With Valentines done and dusted, we thought we’d give the romance topic a little bit of a side-step and focus on those we truly love — our dogs. What is it about them that brings out our softer side? There could be very good reasons why we think more of our dog than other humans. So why do I love my dog more than I love you?
The Canine Connection
Apart from the beginning of your human relationship, when was the last time you really looked into your partner’s eyes? You know what we mean… that heart-melting shared connection that says so much without saying a thing? Can you remember any time recently? If yes, then congratulations, you are still madly in love. If not, then you are the same as most couples. Day-to-day living overtakes the simplicity of the ‘I love you love me’ state.
However, I bet you can remember looking at your dog, eye-to-eye. I bet it was as recent as last night, or even this morning, right before you placed his breakfast bowl on the floor.
Gazing into each others eyes is important, for both humans and dogs. When you look into your partner’s eyes, oxytocin, the pleasure hormone, is released in our brain. Oxytocin is fundamental in the bonding process. The same happens when you look at your dog and he looks at you. Scientists call it the ‘oxytocin-gaze positive loop’. It’s very likely that this gaze bonding occurred as humans began domesticating dogs. It evolved as the dogs’ way of ensuring good treatment, shelter, and food. The same with our human partners: “I’ll look after you if you will take care of my needs.”
The Unconditional Love Factor
Research has shown that dogs definitely feel emotions. Stanley Coren, Professor of Psychology at the University of British Columbia, has written many books on the topic of dog behavior and has identified key emotions such as pleasure, anger, fear, etc. He says that the unconditional factor in a dog’s reactions is because the dog never asks, ‘why?’ It acts on its senses alone. Humans are always looking for reasons why. Dogs never do.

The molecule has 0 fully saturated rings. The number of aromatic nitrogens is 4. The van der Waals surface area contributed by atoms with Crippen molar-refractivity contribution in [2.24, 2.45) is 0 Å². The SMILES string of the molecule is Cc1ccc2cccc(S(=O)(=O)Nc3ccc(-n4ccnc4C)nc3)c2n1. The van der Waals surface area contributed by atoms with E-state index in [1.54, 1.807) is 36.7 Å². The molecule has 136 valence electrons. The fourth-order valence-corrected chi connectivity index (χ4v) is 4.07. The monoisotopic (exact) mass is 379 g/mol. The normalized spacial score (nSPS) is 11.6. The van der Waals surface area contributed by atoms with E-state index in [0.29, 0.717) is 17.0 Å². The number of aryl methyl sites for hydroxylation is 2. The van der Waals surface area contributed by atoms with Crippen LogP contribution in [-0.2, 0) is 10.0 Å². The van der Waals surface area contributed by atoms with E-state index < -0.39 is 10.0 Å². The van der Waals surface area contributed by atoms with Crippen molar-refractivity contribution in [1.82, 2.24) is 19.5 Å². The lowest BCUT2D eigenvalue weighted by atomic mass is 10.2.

People like to believe that dogs think like we do, but that is unlikely. Their behavior is purely based on their reactions to physical external and internal stimulus. Nevertheless, that hasn’t stopped us projecting all kinds of thoughts onto our beloved pooch. And why not?
Why I Love My Dog More Than I Love You
My dog is happy with regular feeding, walks, playtime, a comfy bed, and a cuddle. She doesn’t have any other expectations. She doesn’t:
- Want me to binge-watch sport or sci-fi
- Expect cordon bleu cooking
- Want me to be nice to her mother
- Mind when I cry all over her
- Care if I eat all the ice-cream
- Expect me to do her laundry
- Attend boring corporate events
- Get upset if I forget her birthday
- Tell me what time to go to bed
- Care if I spend all day in my pajamas
- Mind if I spend all night on the internet.
My dog forgives me for:
- My morning grumpiness
- My bad moods
- Not talking
- Talking too much
- Not taking her out for a walk because the weather was truly awful
- Being sick
- Embarrassing her
- My garlic breath
- Falling asleep during the movie
- Taking her to the vet and the groomer
- Using her as an excuse to leave early
- Petting another dog
My dog’s pleasures in life are simple and uncomplicated. There’s no need for me to jump through hoops to make her happy. My dog loves:
- To greet me when I come home
- Riding in the car for its own sake
- The smallest treat
- Walking in the woods as much as I do
- Snuggling on the couch
- Chasing a stick or ball
- Chewing a bone for hours
- Me stroking her gorgeous, floppy ears
- Meeting people/other dogs
- Splashing in the stream
- A trip to the beach
Some Love Their Dog More Than Their Kids
It’s true. Some women have freely admitted that they care more for their children than their pooch. It comes down to the process of independence that happens in humans. It’s normal for our sons to resist a cuddle as they grow. It’s normal for our daughters to keep secrets from us. It’s perfectly reasonable that, as they progress through puberty, our children want to spend more time with their friends than their parents.
That never happens with a dog because, when you commit to owning one, you also commit to taking care of them, from puppyhood to old age. Your children are supposed to grow away from you; your dog never does.
The Time Factor
There’s another reason why we lavish so much attention on our dogs. And that’s because we know their time with us is limited. The average dog’s life span is around 12 years. That’s not very long. It’s as if we are on borrowed time from the day they come into our lives. So we feel we need to pack as much love into those years that we would into a human lifespan. Every moment is precious. Every cuddle becomes more than ‘just a cuddle’. Every day that passes is one day fewer to spend with them.
Why The Loss of a Dog Cuts So Deep
Occasionally people feel guilty because they feel such deep loss and sadness when their dog passes away. Often they report that their emotions were much deeper and intense than when a loved one died. This is normal and natural. When a loved person passes over, we have to hold it together. We have to present a certain face to the world. It’s not the same with a dog. All our emotions, even long-suppressed and forgotten ones, tend to well up at this time. It’s almost as if the death of a pet is an opportunity to release and express them. The final gift from a beloved companion.